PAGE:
Thursday, February 17, 2011

Once again, the language question

In an article in the New York Times for Feb. 13, Manu Joseph points to some anomalies pertaining to the status of English in the Republic of India. Powerful politicians urge that Indic languages, especially Hindi, replace English wherever possible--while still sending their children to elite private schools where the instruction is in English. The promotion of indigenous languages is, Mr. Joseph holds, injurious to the interests of poor people, especially the Dalit (Untouchables), who are only instructed, poorly, in languages that will not open to them the path of prosperity.

English is indeed vibrant in India. When I was there I always read The Times of India, which is much better than The Times of London. That New Delhi daily is noteworthy not only for the accuracy of its Engliah, but for the supple use of wit and irony.

The promotion of English in India, though, can reach absurd heights. Here are the money quotes from Mr. Joseph's piece:

"Accepting that English is the national language would have benefits that far outweigh soothing the emotions of Indian nationalism. It is to emphasize this point that Chandra Bhan Prasad has built a temple to the Goddess English in an impoverished village in the northern state of Uttar Pradesh.

"People like Mr. Prasad, who want to liberate the poorest segment of the population, the Dalits, through the extraordinary power of English, view Indian culture and all related sentiments with suspicion. It was that same culture that had once deemed the Dalits “untouchable,” relegating them to the lowest of the low in the caste hierarchy.

"In Mr. Prasad’s temple, there is an idol in robes, wearing a wide-brimmed hat. Very soon, Mr. Prasad said, he would encourage young Dalit couples to include a ritual in their wedding ceremony in which they would sign the letters A, B, C and D on a piece of a paper. “That would be a promise they make that they will teach their children English,” he said.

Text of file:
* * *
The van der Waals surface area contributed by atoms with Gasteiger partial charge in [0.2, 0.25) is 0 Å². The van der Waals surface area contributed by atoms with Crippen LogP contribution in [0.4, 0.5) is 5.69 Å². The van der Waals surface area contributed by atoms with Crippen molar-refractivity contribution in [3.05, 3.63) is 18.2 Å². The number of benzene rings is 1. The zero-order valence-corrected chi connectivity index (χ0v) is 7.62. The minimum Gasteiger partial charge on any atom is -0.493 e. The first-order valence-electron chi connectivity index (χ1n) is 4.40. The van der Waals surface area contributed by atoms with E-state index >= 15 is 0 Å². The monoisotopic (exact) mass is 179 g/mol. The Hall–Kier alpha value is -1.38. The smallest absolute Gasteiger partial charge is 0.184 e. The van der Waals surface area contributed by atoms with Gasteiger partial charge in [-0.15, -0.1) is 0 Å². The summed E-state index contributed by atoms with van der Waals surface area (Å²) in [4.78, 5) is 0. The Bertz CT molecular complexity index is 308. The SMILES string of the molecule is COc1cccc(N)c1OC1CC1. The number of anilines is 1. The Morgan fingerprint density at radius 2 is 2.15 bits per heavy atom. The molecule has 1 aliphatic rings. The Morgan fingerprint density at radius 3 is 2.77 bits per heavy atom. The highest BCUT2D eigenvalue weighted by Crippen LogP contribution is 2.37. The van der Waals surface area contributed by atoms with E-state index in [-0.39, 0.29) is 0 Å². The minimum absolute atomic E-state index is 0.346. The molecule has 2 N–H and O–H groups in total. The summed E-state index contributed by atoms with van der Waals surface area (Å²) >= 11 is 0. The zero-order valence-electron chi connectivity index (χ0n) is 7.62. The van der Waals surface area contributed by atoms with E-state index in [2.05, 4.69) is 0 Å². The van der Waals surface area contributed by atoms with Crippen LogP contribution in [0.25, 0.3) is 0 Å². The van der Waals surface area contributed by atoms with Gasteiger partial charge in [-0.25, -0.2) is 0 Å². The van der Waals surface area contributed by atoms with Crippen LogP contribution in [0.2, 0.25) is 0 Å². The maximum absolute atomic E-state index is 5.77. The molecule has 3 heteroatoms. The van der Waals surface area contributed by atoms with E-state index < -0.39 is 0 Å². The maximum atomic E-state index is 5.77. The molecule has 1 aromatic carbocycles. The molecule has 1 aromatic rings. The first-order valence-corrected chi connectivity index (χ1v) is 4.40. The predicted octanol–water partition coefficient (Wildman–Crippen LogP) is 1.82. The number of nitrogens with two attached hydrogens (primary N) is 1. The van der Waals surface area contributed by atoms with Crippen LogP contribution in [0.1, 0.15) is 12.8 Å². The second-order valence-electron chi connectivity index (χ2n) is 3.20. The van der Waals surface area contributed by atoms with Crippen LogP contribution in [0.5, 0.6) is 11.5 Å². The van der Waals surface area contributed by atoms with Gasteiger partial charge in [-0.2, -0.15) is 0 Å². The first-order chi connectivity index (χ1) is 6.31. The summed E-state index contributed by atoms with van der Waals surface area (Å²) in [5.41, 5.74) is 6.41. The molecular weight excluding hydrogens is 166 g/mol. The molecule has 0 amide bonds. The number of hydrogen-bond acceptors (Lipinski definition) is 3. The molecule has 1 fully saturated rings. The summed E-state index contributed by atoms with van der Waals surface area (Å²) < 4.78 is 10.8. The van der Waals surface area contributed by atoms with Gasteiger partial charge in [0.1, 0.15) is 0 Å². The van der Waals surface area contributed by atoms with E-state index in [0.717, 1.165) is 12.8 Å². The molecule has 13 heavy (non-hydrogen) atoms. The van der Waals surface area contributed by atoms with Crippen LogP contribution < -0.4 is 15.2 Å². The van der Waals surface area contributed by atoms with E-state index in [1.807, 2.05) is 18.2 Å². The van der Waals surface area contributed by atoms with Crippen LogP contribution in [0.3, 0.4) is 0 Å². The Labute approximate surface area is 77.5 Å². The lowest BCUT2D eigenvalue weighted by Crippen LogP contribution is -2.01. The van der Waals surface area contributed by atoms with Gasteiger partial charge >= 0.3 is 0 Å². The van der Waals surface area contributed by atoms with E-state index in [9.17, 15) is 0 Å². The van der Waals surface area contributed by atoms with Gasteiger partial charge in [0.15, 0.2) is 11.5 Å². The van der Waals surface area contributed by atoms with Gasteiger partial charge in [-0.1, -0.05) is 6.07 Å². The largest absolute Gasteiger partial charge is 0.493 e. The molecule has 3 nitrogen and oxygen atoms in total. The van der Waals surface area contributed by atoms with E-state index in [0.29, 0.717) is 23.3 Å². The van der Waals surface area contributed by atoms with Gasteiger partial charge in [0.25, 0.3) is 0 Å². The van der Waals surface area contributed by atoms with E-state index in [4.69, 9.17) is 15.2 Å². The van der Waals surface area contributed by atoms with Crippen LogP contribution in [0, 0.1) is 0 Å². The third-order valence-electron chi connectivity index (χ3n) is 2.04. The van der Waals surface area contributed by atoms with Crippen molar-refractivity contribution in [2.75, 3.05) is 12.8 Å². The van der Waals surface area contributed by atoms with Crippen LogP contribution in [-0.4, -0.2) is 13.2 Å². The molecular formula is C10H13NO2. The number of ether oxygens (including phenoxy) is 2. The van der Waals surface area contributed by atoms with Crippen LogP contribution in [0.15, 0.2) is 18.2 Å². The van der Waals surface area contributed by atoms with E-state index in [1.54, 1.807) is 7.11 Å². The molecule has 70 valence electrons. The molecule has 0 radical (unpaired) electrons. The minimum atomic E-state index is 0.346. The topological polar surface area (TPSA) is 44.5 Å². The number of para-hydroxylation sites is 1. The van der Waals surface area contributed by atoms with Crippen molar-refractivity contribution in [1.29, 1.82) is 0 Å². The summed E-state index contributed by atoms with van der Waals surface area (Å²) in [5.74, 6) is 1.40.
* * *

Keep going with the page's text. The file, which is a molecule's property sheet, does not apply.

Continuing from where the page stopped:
"He also plans to adopt an Islamic tradition and fix a loudspeaker in the temple from which a recorded voice would chant the English alphabet, from A to Z , every day at 5 a.m. All these are just symbolic gestures, he said, and the best he can do in the absence of genuine political support for making English the national language."

If English is so important, how is it that the Japanese have reached such heights without mastering it? To be sure, we have all encountered educated Japanese whose English is fine, but try getting around in Kyoto or Tokyo without having your destination written out in advance in Japanese. As a college professor, I have had a number of good Japanese students. I noticed, though, that it took them about a year to become fluent, as English teaching in Japan is about as efficient as our teaching of foreign languages in the US. That is, it is not effective at all.

A wave of enthusiasm for learning English has swept mainland China. But how necessary it is for economic success there is uncertain. To be sure, Singaporeans do wonderfully well in English, but that is a very small, atypical society, however successful. Conversely, learning English hasn't helped Filipinos much, as most of them remain desperately poor.



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